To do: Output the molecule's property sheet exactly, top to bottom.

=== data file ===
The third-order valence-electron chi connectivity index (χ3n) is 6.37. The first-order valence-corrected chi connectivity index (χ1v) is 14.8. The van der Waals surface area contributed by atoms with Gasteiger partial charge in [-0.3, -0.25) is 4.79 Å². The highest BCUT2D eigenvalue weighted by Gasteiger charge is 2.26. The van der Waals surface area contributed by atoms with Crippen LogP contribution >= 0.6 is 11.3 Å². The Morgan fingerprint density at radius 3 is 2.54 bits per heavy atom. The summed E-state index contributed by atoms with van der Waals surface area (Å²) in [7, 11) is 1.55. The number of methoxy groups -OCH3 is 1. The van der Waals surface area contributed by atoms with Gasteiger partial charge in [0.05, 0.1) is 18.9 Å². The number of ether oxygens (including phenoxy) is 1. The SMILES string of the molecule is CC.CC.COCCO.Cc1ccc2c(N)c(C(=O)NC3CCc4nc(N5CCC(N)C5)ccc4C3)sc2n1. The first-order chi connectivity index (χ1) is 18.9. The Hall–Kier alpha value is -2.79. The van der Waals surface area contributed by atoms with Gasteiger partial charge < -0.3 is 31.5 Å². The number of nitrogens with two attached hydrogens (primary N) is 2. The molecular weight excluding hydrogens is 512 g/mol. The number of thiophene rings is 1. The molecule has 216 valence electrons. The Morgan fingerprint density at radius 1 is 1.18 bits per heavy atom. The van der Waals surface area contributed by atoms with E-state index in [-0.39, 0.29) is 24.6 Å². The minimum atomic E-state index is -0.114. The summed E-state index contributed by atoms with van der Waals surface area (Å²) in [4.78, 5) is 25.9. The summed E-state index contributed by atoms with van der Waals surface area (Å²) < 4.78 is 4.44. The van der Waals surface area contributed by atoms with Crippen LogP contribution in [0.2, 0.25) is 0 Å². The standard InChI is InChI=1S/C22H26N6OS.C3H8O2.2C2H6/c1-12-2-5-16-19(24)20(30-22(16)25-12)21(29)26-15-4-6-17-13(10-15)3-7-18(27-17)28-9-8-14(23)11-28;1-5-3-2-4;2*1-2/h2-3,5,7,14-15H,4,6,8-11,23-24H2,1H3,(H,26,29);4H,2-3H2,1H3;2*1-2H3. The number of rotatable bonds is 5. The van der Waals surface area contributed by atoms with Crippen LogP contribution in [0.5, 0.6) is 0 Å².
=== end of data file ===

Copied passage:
The third-order valence-electron chi connectivity index (χ3n) is 6.37. The first-order valence-corrected chi connectivity index (χ1v) is 14.8. The van der Waals surface area contributed by atoms with Gasteiger partial charge in [-0.3, -0.25) is 4.79 Å². The highest BCUT2D eigenvalue weighted by Gasteiger charge is 2.26. The van der Waals surface area contributed by atoms with Crippen LogP contribution >= 0.6 is 11.3 Å². The Morgan fingerprint density at radius 3 is 2.54 bits per heavy atom. The summed E-state index contributed by atoms with van der Waals surface area (Å²) in [7, 11) is 1.55. The number of methoxy groups -OCH3 is 1. The van der Waals surface area contributed by atoms with Gasteiger partial charge in [0.05, 0.1) is 18.9 Å². The number of ether oxygens (including phenoxy) is 1. The SMILES string of the molecule is CC.CC.COCCO.Cc1ccc2c(N)c(C(=O)NC3CCc4nc(N5CCC(N)C5)ccc4C3)sc2n1. The first-order chi connectivity index (χ1) is 18.9. The Hall–Kier alpha value is -2.79. The van der Waals surface area contributed by atoms with Gasteiger partial charge < -0.3 is 31.5 Å². The number of nitrogens with two attached hydrogens (primary N) is 2. The molecular weight excluding hydrogens is 512 g/mol. The number of thiophene rings is 1. The molecule has 216 valence electrons. The Morgan fingerprint density at radius 1 is 1.18 bits per heavy atom. The van der Waals surface area contributed by atoms with E-state index in [-0.39, 0.29) is 24.6 Å². The minimum atomic E-state index is -0.114. The summed E-state index contributed by atoms with van der Waals surface area (Å²) in [4.78, 5) is 25.9. The summed E-state index contributed by atoms with van der Waals surface area (Å²) < 4.78 is 4.44. The van der Waals surface area contributed by atoms with Crippen LogP contribution in [0.2, 0.25) is 0 Å². The standard InChI is InChI=1S/C22H26N6OS.C3H8O2.2C2H6/c1-12-2-5-16-19(24)20(30-22(16)25-12)21(29)26-15-4-6-17-13(10-15)3-7-18(27-17)28-9-8-14(23)11-28;1-5-3-2-4;2*1-2/h2-3,5,7,14-15H,4,6,8-11,23-24H2,1H3,(H,26,29);4H,2-3H2,1H3;2*1-2H3. The number of rotatable bonds is 5. The van der Waals surface area contributed by atoms with Crippen LogP contribution in [0.5, 0.6) is 0 Å².